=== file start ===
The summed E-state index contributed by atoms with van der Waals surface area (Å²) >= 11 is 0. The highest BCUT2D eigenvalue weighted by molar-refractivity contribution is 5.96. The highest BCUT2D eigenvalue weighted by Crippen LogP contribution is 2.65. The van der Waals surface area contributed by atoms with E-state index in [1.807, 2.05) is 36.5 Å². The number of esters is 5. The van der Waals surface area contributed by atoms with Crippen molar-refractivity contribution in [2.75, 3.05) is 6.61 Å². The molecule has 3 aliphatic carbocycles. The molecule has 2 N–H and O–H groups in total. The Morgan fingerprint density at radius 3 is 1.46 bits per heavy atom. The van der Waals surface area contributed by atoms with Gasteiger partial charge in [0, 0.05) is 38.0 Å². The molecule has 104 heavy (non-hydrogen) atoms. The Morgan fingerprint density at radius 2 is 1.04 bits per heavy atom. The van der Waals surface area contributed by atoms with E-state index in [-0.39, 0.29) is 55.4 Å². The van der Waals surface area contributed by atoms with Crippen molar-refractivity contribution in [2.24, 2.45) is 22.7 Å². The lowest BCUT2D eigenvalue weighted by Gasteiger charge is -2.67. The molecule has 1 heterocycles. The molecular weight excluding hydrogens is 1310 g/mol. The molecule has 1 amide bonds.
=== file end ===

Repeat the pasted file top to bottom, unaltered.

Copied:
The summed E-state index contributed by atoms with van der Waals surface area (Å²) >= 11 is 0. The highest BCUT2D eigenvalue weighted by molar-refractivity contribution is 5.96. The highest BCUT2D eigenvalue weighted by Crippen LogP contribution is 2.65. The van der Waals surface area contributed by atoms with E-state index in [1.807, 2.05) is 36.5 Å². The number of esters is 5. The van der Waals surface area contributed by atoms with Crippen molar-refractivity contribution in [2.75, 3.05) is 6.61 Å². The molecule has 3 aliphatic carbocycles. The molecule has 2 N–H and O–H groups in total. The Morgan fingerprint density at radius 3 is 1.46 bits per heavy atom. The van der Waals surface area contributed by atoms with Gasteiger partial charge in [0, 0.05) is 38.0 Å². The molecule has 104 heavy (non-hydrogen) atoms. The Morgan fingerprint density at radius 2 is 1.04 bits per heavy atom. The van der Waals surface area contributed by atoms with E-state index in [-0.39, 0.29) is 55.4 Å². The van der Waals surface area contributed by atoms with Crippen molar-refractivity contribution in [2.24, 2.45) is 22.7 Å². The lowest BCUT2D eigenvalue weighted by Gasteiger charge is -2.67. The molecule has 1 heterocycles. The molecular weight excluding hydrogens is 1310 g/mol. The molecule has 1 amide bonds.